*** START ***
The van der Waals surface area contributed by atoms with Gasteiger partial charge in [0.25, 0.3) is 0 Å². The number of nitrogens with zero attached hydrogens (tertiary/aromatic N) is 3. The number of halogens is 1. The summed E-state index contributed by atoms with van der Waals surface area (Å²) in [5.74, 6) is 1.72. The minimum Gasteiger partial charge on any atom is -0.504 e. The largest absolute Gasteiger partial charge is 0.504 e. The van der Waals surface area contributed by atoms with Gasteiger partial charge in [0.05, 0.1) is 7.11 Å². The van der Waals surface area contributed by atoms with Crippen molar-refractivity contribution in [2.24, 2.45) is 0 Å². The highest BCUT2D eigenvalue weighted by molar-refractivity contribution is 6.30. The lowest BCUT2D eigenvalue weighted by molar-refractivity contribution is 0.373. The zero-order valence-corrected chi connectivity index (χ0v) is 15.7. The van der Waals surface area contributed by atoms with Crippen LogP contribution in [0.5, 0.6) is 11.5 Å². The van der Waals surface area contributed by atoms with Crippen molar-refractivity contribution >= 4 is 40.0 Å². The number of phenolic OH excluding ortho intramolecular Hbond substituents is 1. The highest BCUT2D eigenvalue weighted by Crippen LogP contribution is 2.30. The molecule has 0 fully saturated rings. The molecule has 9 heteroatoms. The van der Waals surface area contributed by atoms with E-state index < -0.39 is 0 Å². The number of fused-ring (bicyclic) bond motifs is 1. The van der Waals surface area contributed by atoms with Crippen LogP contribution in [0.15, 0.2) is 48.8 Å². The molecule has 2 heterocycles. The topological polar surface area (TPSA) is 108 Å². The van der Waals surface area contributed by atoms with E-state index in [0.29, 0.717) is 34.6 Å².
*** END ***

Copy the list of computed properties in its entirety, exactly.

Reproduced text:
The van der Waals surface area contributed by atoms with Gasteiger partial charge in [0.25, 0.3) is 0 Å². The number of nitrogens with zero attached hydrogens (tertiary/aromatic N) is 3. The number of halogens is 1. The summed E-state index contributed by atoms with van der Waals surface area (Å²) in [5.74, 6) is 1.72. The minimum Gasteiger partial charge on any atom is -0.504 e. The largest absolute Gasteiger partial charge is 0.504 e. The van der Waals surface area contributed by atoms with Gasteiger partial charge in [0.05, 0.1) is 7.11 Å². The van der Waals surface area contributed by atoms with Crippen molar-refractivity contribution in [2.24, 2.45) is 0 Å². The highest BCUT2D eigenvalue weighted by molar-refractivity contribution is 6.30. The lowest BCUT2D eigenvalue weighted by molar-refractivity contribution is 0.373. The zero-order valence-corrected chi connectivity index (χ0v) is 15.7. The van der Waals surface area contributed by atoms with Crippen LogP contribution in [0.5, 0.6) is 11.5 Å². The van der Waals surface area contributed by atoms with Crippen molar-refractivity contribution >= 4 is 40.0 Å². The number of phenolic OH excluding ortho intramolecular Hbond substituents is 1. The highest BCUT2D eigenvalue weighted by Crippen LogP contribution is 2.30. The molecule has 0 fully saturated rings. The molecule has 9 heteroatoms. The van der Waals surface area contributed by atoms with E-state index < -0.39 is 0 Å². The number of fused-ring (bicyclic) bond motifs is 1. The van der Waals surface area contributed by atoms with Crippen LogP contribution in [0.15, 0.2) is 48.8 Å². The molecule has 2 heterocycles. The topological polar surface area (TPSA) is 108 Å². The van der Waals surface area contributed by atoms with E-state index in [0.29, 0.717) is 34.6 Å².